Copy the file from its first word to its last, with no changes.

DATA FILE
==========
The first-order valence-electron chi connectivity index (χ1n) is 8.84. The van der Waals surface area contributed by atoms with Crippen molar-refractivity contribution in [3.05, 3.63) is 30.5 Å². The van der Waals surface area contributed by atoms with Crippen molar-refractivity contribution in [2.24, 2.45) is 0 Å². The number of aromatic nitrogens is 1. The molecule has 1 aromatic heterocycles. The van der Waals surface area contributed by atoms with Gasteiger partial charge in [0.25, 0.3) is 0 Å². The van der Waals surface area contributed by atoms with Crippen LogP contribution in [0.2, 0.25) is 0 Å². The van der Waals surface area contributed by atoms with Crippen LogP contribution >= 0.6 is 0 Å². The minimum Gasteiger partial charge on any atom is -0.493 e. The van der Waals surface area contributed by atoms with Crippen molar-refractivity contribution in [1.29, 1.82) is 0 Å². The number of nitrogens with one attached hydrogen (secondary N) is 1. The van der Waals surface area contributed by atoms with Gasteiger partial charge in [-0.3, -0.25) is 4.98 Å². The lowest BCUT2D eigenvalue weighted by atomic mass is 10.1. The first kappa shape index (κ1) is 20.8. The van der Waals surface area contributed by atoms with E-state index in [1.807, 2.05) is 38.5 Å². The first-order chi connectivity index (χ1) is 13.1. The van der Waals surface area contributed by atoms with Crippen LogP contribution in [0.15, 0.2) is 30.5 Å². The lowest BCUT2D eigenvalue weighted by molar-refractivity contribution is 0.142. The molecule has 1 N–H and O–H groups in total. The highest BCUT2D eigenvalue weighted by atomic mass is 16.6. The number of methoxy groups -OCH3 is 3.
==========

The first-order valence-electron chi connectivity index (χ1n) is 8.84. The van der Waals surface area contributed by atoms with Crippen molar-refractivity contribution in [3.05, 3.63) is 30.5 Å². The van der Waals surface area contributed by atoms with Crippen molar-refractivity contribution in [2.24, 2.45) is 0 Å². The number of aromatic nitrogens is 1. The molecule has 1 aromatic heterocycles. The van der Waals surface area contributed by atoms with Gasteiger partial charge in [0.25, 0.3) is 0 Å². The van der Waals surface area contributed by atoms with Crippen LogP contribution in [0.2, 0.25) is 0 Å². The van der Waals surface area contributed by atoms with Crippen LogP contribution >= 0.6 is 0 Å². The minimum Gasteiger partial charge on any atom is -0.493 e. The van der Waals surface area contributed by atoms with Crippen molar-refractivity contribution in [1.29, 1.82) is 0 Å². The number of nitrogens with one attached hydrogen (secondary N) is 1. The van der Waals surface area contributed by atoms with Gasteiger partial charge in [-0.3, -0.25) is 4.98 Å². The lowest BCUT2D eigenvalue weighted by atomic mass is 10.1. The first kappa shape index (κ1) is 20.8. The van der Waals surface area contributed by atoms with E-state index in [1.807, 2.05) is 38.5 Å². The first-order chi connectivity index (χ1) is 13.1. The van der Waals surface area contributed by atoms with Crippen LogP contribution in [0.15, 0.2) is 30.5 Å². The lowest BCUT2D eigenvalue weighted by molar-refractivity contribution is 0.142. The molecule has 1 N–H and O–H groups in total. The highest BCUT2D eigenvalue weighted by atomic mass is 16.6. The number of methoxy groups -OCH3 is 3.